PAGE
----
My last blog described the wording used by a doctor in communicating clinical information that was shared with a patient.
I want to look differently at moth-eating.
I don’t remember the last time I pulled a t-shirt of jumper out of dresser to discover a hole, a nibbled gap in the fabric. Moth-eating somehow makes me thing of neglect, of clothes that are left too long unused, folded out of the way in dark places.
Yet, moth-eating, to me, is an important part of our everyday perception of the world around us. What we see and what we don’t. The gaps in experience that our brains creatively fill-in for us.
Our moment-by-moment experience is constructed of focus, attention, listening and drifting-off, our minds wandering, occupied internally by memories, recollections, imaginings, during which time we aren’t really present. Our physical bodies inhabit the same space, yet our experience is elsewhere. And what is happening to our perception at this time – when we are listening to another person, watching TV, reading a book or driving our car? Our minds split from the moment and our attention is divided between that which penetrates our everyday reality and that which our brains make-up.
Our experiences become the fragments left behind and the gaps we fill-in.
Imagine we were able to be completely present in the moment, listening, feeling, touching, creating an experience that is infinitely richer, given that it is all real, all what is out there, with no gaps missing, no creative synthesis of the world from our past experiences, our biases or prejudices?
This I understand is Mindfulness. Practicing, training yourself to increase focus, the moment by moment presence, so that when we are with our children, our loved-ones, when we are watching the sun-set or leaves falling, we are present, we are taking-in the moment – our recollections and experiences then become closer to the reality.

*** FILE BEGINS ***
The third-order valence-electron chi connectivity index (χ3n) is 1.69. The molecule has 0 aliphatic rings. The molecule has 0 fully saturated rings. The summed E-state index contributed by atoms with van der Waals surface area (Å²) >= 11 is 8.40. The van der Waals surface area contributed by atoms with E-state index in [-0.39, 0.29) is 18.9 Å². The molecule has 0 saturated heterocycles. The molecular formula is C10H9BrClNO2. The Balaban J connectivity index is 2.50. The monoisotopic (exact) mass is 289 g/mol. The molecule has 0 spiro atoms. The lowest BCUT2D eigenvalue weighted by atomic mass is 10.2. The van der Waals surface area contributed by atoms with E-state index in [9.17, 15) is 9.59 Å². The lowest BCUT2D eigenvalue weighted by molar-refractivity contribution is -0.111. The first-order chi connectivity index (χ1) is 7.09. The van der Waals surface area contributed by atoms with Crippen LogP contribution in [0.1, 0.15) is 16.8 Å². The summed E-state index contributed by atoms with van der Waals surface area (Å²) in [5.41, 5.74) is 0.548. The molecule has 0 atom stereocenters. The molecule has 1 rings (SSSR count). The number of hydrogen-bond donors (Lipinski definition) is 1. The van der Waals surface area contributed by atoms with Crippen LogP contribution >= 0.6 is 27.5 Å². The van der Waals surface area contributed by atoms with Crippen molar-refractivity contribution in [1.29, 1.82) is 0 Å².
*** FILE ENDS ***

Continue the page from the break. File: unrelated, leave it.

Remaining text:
We will never, unless in possession of an eidetic memory be able to absorb all that is around us and it is likely that our brains filter-our much of what is going-on to allow us to focus and pay attention (here I think of the buzzing world of a child who has not yet learned focus, who absorbs the world around them with a clarity that most of us have forgotten).
How often could the present moment cope with being a little richer, our perceptions a little sharper, what we hear and what we understand a little more defined.
We pass through life without noticing, blind to much of the wonder that is out there. How richer could be our experience if we had access to a tiny-bit more, if we were able to shine a light on a slither of experience that would otherwise have been passed-over.
And this is the practice, the daily struggle of maintaining focus, whether on the breath as described by Kabat-Zinn or some other technique, the constant development, refinement of our perceptions.